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Year : 2017  |  Volume : 15  |  Issue : 2  |  Page : 144-145

Calcium in the kidney

Department of Nephrology, Christian Medical College and Hospital, Vellore, Tamil Nadu, India

Date of Web Publication18-May-2017

Correspondence Address:
Anna T Valson
Department of Nephrology, Christian Medical College and Hospital, Vellore - 632 004, Tamil Nadu
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Source of Support: None, Conflict of Interest: None

DOI: 10.4103/cmi.cmi_31_17

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How to cite this article:
Valson AT. Calcium in the kidney. Curr Med Issues 2017;15:144-5

How to cite this URL:
Valson AT. Calcium in the kidney. Curr Med Issues [serial online] 2017 [cited 2022 May 24];15:144-5. Available from: https://www.cmijournal.org/text.asp?2017/15/2/144/206521

  Case Scenario Top

A 56-year-old female presented with polyuria, constipation, and generalized weakness. On evaluation, she was found to have normal fasting and postprandial blood sugar, serum creatinine 1.3 mg/dL, serum calcium 12 mg/dL, and serum phosphorus 2 mg/dL. Serum 25(OH) Vitamin D was 30 ng/mL (normal >30 ng/mL) and serum parathyroid hormone (PTH) was 80 pg/mL (normal range: 8–64 pg/mL). Physical examination was normal. X-ray of the kidney-ureter-bladder (KUB) is shown in [Figure 1].
Figure 1: X-ray kidney-ureter-bladder of the patient.

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  Questions Top

  1. Describe the findings on the X-ray KUB
  2. Why is the pathophysiology of this condition?
  3. What diseases can be associated with this finding?
  4. What is your diagnosis in this case?

  Answers Top

  1. Nodular calcifications in the region of the renal pyramids (blue arrow) with radio-opaque shadows in the pelvicalyceal system (white arrow). This condition is called medullary nephrocalcinosis, and in this case, it is associated with renal calculi
  2. Nephrocalcinosis refers to the deposition of calcium oxalate and/or calcium phosphate salts along the renal pyramids. It is caused by increased urinary excretion of calcium, phosphate, and/or oxalate such that the concentration of these salts in the urine exceeds the saturation point.[1] Since the renal medulla is exposed to a hypoxic, hyperosmolar environment, and tubular flow is most turbulent in the medullary loop of Henle, precipitation of salts most commonly occurs here, extending into the interstitium, collecting ducts, and the renal papillae, when it becomes radiologically evident. A low urine volume and low urine concentration of crystal inhibitors such as magnesium, citrate, and proteins such as Tamm–Horsfall protein accelerate this process [2]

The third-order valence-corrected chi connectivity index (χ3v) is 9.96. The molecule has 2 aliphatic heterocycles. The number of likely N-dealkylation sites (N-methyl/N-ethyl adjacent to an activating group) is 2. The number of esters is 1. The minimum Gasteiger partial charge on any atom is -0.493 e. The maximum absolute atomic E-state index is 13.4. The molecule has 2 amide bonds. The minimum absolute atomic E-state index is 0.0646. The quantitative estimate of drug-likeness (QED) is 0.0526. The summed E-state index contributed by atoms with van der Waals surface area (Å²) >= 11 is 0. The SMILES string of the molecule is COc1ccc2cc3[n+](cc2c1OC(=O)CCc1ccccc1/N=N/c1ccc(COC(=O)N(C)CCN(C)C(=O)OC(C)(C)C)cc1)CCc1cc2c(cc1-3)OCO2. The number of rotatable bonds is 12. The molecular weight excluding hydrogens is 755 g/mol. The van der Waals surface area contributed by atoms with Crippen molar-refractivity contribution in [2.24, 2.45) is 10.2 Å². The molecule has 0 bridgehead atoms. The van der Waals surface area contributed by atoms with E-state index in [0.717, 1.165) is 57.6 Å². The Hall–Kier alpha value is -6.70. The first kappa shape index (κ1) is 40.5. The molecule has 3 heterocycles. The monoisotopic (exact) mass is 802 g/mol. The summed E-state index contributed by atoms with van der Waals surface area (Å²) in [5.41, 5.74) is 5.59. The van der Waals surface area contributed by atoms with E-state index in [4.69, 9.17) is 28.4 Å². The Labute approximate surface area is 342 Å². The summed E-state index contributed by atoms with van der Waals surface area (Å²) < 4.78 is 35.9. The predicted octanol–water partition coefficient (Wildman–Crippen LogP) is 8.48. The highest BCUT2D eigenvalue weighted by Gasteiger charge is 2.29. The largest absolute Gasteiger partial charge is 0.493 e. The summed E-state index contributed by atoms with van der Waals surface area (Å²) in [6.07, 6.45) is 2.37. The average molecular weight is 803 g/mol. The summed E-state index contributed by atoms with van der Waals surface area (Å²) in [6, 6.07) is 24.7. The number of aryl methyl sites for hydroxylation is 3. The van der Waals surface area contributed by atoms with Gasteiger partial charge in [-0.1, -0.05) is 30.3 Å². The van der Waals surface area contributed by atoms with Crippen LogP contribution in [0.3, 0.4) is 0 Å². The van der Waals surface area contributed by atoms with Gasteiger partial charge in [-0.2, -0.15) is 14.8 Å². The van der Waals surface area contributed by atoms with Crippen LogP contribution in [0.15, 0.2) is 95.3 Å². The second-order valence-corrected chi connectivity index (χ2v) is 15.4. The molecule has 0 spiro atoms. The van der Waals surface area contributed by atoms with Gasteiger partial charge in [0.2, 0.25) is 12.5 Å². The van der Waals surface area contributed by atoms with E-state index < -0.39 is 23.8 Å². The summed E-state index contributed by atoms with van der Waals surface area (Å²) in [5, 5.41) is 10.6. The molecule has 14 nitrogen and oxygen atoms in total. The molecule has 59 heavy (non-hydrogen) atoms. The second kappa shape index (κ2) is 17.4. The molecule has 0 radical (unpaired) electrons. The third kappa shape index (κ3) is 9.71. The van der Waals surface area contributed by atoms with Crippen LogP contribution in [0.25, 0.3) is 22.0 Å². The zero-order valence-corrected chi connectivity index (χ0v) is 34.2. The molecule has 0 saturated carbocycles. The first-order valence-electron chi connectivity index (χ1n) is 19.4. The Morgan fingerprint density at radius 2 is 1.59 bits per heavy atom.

3. The causes of medullary nephrocalcinosis can be classified based on laboratory parameters, into four broad categories. (1) Conditions that cause hypercalciuria with hypercalcemia, for example, primary hyperparathyroidism, Vitamin D intoxication, and sarcoidosis. (2) Conditions that cause hypercalciuria without hypercalcemia, for example, distal renal tubular acidosis, medullary sponge kidney, loop diuretics, Bartter syndrome, and Dent's disease. (3) Conditions that cause hyperphosphaturia, for example, X-linked, autosomal-dominant, and autosomal recessive hypophosphatemic rickets, tumor lysis, and acute phosphate nephropathy due to sodium phosphate-containing bowel preparations. (4) Conditions that cause hyperoxaluria, for example, primary hyperoxaluria, fat malabsorption due to pancreatic insufficiency, inflammatory bowel disease, and bowel resection or bypass. Out of these, primary hyperparathyroidism, distal renal tubular acidosis, and medullary sponge kidney are the most common causes of medullary nephrocalcinosis [3]
  4. When hypercalcemia coexists with elevated PTH or PTH in the high normal range, the diagnosis is primary hyperparathyroidism [4] – an excessive production of PTH by one or more of the four parathyroid glands. A parathyroid adenoma is the most common cause of primary hyperparathyroidism,[5] and hypercalcemia is the result of increased osteoclastic bone resorption and intestinal calcium absorption. The function of PTH is to maintain serum calcium within the normal range, and in the setting of hypercalcemia, PTH release from the parathyroid gland would normally undergo feedback inhibition. However, an adenomatous or hyperplastic parathyroid gland becomes autonomous and resistant to feedback inhibition, leading to the finding of hypercalcemia and high or high normal PTH level.[5] The diagnosis can be confirmed by ultrasound of the neck or parathyroid radionuclide scintigraphy using technetium-99m sestamibi. Renal involvement in the form of nephrocalcinosis or renal calculi is an indication for parathyroidectomy even in the absence of symptoms of hypercalcemia.[4]

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There are no conflicts of interest.

  References Top

Sayer JA, Carr G, Simmons NL. Nephrocalcinosis: Molecular insights into calcium precipitation within the kidney. Clin Sci (Lond) 2004;106:549-61.  Back to cited text no. 1
Shavit L, Jaeger P, Unwin RJ. What is nephrocalcinosis? Kidney Int 2015;88:35-43.  Back to cited text no. 2
Wrong O. Nephrocalcinosis. In: Davison A, Cameron JS, Grünfeld J, editors. Oxford Textbook of Clinical Nephrology. Oxford: Oxford University Press; 2005. p. 1375.  Back to cited text no. 3
Khan AA, Hanley DA, Rizzoli R, Bollerslev J, Young JE, Rejnmark L, et al. Primary hyperparathyroidism: Review and recommendations on evaluation, diagnosis, and management. A Canadian and international consensus. Osteoporos Int 2017;28:1-19.  Back to cited text no. 4
Bilezikian JP, Cusano NE, Khan AA, Liu JM, Marcocci C, Bandeira F. Primary hyperparathyroidism. Nat Rev Dis Primers 2016;2:16033.  Back to cited text no. 5


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